The hero of this story is as unusual as its narrator – and in fact the author. When Aphra Behn wrote this story about the tragic fate of a male black...moreThe hero of this story is as unusual as its narrator – and in fact the author. When Aphra Behn wrote this story about the tragic fate of a male black slave, slavery was perfectly acceptable whereas blacks were considered sub-human. But the hero was not an ordinary black slave. He was royalty and cultivated – a noble black, more European than the Europeans themselves. This is also reflected in the description of his physical appearance:
'His nose was was rising and Roman, instead of African and flat; his mouth the finest shaped that could be seen, far from those great turned lips which are so natural to the rest of the Negroes. The whole proportion and air of his face was so noble and exactly formed that, bating his color, there could be nothing in nature more beautiful, agreeable and handsome.'
Aphra Behn, the “I” who tells the story, was an Englishwoman in the 17th century. She was not supposed to write at all, especially not about noble black slaves, yet she managed to become the first woman in England to make a living as a writer. This experimental narrative plays with fact and fiction as well as with elements of different genres and can be seen as the beginning of the novel tradition.
Whether she really visited the lands she depicts in Oroonoko or not - her description seems accurate. As reflected in the story, prior to colonization western Africa was dominated by muslim kingdoms rather than by small tribes. Her description of the methods used to sell and torture slave are also realistic. This realism, paired with the sympathy the readers felt for the hero, helped to make Oroonoko an influential literary work in the struggle against the slave trade, as it inspired many writers to depict the cruelty and the inhuman nature of slavery in their works.
Just as Behn’s ideas of nobility and honor do not (necessarily) exclude blacks, she seems to have equally “tolerant” views on religion.
'The Frenchman was banished out of his own country for some heretical notions he held, and though he was a man of very little religion, he had admirable morals and a brave soul'. (less)
A few of his poems were obligatory reading at the university - this is what I got out of it when I was done (with Donne):
A Valediction: Forbidden Mour...moreA few of his poems were obligatory reading at the university - this is what I got out of it when I was done (with Donne):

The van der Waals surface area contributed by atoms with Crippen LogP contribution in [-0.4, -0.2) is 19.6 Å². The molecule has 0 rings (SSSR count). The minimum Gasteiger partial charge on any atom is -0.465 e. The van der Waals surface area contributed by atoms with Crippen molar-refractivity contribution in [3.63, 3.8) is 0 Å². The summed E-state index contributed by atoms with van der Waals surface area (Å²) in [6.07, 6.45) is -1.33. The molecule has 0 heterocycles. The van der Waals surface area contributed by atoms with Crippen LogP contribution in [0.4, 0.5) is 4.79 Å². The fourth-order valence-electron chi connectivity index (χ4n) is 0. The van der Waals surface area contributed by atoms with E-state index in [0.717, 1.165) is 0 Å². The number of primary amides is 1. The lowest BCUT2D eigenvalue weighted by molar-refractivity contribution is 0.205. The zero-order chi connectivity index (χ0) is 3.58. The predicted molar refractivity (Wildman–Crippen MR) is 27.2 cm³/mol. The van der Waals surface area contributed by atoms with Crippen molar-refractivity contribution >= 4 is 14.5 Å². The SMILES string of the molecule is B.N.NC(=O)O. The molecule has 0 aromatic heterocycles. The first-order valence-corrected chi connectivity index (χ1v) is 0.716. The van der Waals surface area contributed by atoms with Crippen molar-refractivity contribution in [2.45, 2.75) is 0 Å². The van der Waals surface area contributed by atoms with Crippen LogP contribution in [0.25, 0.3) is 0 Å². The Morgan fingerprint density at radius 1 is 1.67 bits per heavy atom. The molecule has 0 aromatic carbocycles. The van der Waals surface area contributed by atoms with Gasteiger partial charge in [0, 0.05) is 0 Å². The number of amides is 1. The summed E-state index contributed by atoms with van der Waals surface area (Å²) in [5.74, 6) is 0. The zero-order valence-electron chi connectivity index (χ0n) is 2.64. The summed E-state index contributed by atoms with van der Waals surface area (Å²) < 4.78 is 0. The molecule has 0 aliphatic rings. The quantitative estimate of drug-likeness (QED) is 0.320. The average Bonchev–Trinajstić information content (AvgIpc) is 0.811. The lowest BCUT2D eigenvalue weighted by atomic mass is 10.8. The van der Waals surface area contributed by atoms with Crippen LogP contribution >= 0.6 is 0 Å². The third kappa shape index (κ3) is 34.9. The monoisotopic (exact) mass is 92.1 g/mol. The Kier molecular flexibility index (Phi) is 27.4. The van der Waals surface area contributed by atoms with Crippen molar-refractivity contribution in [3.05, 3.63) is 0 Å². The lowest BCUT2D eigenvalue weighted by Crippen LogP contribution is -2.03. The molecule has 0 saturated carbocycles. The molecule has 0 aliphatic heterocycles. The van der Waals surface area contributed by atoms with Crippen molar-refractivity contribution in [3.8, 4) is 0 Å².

A Valediction: Forbidden Mourning is a farewell poem. As a speech or a letter to say good bye it was possibly addressed to Donne’s wife. A Ptolemaic world-view is inscribed in the poem, as Donne writes about “trepidation of the spheres” and the “dull sublunary lovers’ love”, which is (unlike the love of God) unstable.
Love between man and God seems to be also a theme for sonnet 14. God’s love is here described as violent and the relationship to God paradoxical. The desire to be enslaved and overwhelmed by God is expressed as the desire for freedom:
Take me to you, imprison me, for I, Except you enthrall me, never shall be free, Nor ever chaste, except you ravish me. (12-14)
How can God set us free by “enthralling” us, by taking away free will, and how can we be “chaste” when we are “ravished”? The poem also mentions God’s enemy – the devil, to whom the voice of the poem is “betrothed”. The fact that he is only betrothed and not yet married indicates that there is still hope for him left. The ravishing and enthralling god can still save him. Donne plays with these opposites very skillfully and adds great depth to his appealing language, which force can be seen best in the very first lines of the sonnet:
Batter my heart, three-personed God; for you As yet but knock, breathe, shine, and seek to mend; That I may rise and stand, o’erthrow me, and bend Your force to break, blow, burn, and make me new.
Death is defeated in sonnet 10: “Death, thou shalt die”. Death is seen as a short sleep that separates us from eternal life. Once this short sleep is over, death is overcome and “we wake eternally”. The Meditation 17 also deals with the subject of death. The phrases “For whom the bell tolls” and “No man is an island” both make their first appearance in this text.
A Hymn to God the Father includes a joke that is repeated in every stanza. “When thou hast done, thou hast not done” Donne writes, punning on his own name. And in the final stanza: “And, having done that, thou hast done, I fear no more.” However, in this last stanza he goes far beyond punning, since he expresses clearly heretic thoughts and even dares to tempt God. “I have sin of feat, that when I have spun My last thread, I shall perish on the shore;” can be read as the fear to leave the grave but not getting on the boat to paradise. “Swear by thy self, that at my death thy Son Shall shine as he shines now and heretofore;” is an imperative directed at God. (less)